Gender influences access to and control over land. No poor women, especially disabled women and the elderly, own land on Beeng Darat island. Even their homes are built on someone else’s land – they are allowed to live there on sufferance. Many do not have relatives outside the island.  The chances of being evicted may be low due to a sense of community obligation, but there is still uncertainty for these women and young girls. Some do odd jobs, such as helping with bakopra or bakebung or doing paid domestic chores for the better off. Those who are better off, such as permanent teachers,are not rich by urban standards, but they own land and earn a stable income. 

By contrast, poorer men still have a degree of access to land. Better off men often ask them to take care of the land, and they share the produce relatively generously in recognition of this caretaker role, which prevents the land from being idle. 

Gender also interacts with intergenerational knowledge production and the division of labour between men and women. Some knowledge or skills have been successfully transferred from older to younger generations, but this often at the cost of maintaining the gendered relations in the community. Thus, women have historically been taught to work in the field, while men tend to fish – and some also engage in bakopra in addition to fishing. There is no absolute segregation whereby ‘men work in the sea’ and ‘women work in the land’, but the division of labour often puts particular burdens on women’s use of time, especially poorer women without labour assistance, land, or stable income. For instance, if a man fishes, the woman in the household clean the fish and cook it – on top of their other activities. Sangir people, like other islanders, are physically strong and energetic, but for some people at the bottom of the ladder, physical exhaustion poses a risk to their wellbeing.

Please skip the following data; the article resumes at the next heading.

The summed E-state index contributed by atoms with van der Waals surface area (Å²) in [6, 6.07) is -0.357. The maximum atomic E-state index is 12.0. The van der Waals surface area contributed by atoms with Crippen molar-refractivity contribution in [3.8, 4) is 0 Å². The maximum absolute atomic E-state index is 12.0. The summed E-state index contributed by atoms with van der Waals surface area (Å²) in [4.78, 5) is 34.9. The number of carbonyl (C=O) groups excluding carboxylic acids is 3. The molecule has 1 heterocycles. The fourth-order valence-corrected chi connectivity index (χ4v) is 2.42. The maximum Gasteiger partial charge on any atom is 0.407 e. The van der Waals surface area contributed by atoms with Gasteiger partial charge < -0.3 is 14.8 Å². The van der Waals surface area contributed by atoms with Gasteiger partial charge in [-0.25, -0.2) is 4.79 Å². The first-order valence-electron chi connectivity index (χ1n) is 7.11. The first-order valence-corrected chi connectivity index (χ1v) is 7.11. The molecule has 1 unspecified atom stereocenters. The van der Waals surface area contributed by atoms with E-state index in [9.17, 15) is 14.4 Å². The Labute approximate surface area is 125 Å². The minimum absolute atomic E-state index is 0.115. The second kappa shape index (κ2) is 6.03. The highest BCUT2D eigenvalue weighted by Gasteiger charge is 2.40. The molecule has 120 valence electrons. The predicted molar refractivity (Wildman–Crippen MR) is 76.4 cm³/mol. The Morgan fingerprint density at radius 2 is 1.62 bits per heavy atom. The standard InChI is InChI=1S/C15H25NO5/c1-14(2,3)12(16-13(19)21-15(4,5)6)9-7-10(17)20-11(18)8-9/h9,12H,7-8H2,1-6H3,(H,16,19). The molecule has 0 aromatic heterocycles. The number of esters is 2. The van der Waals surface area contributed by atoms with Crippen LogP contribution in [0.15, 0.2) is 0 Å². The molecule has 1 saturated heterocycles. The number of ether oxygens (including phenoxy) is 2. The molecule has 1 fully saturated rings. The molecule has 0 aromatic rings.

Unfortunately, health facilities and services remain limited. A community health centre on the island opens every two to three months to perform health checks for the elderly, children, and pregnant women. The only nurse is only able to treat minor ailments (and often is out of the island). There is no doctor and medicine stocks are limited. A traditional midwife used to help with delivery, but as she gets older, some pregnant women are concerned that they cannot receive adequate medical assistance. The other nearby community health centre is in Salurang, 35 minutes away by machine boat.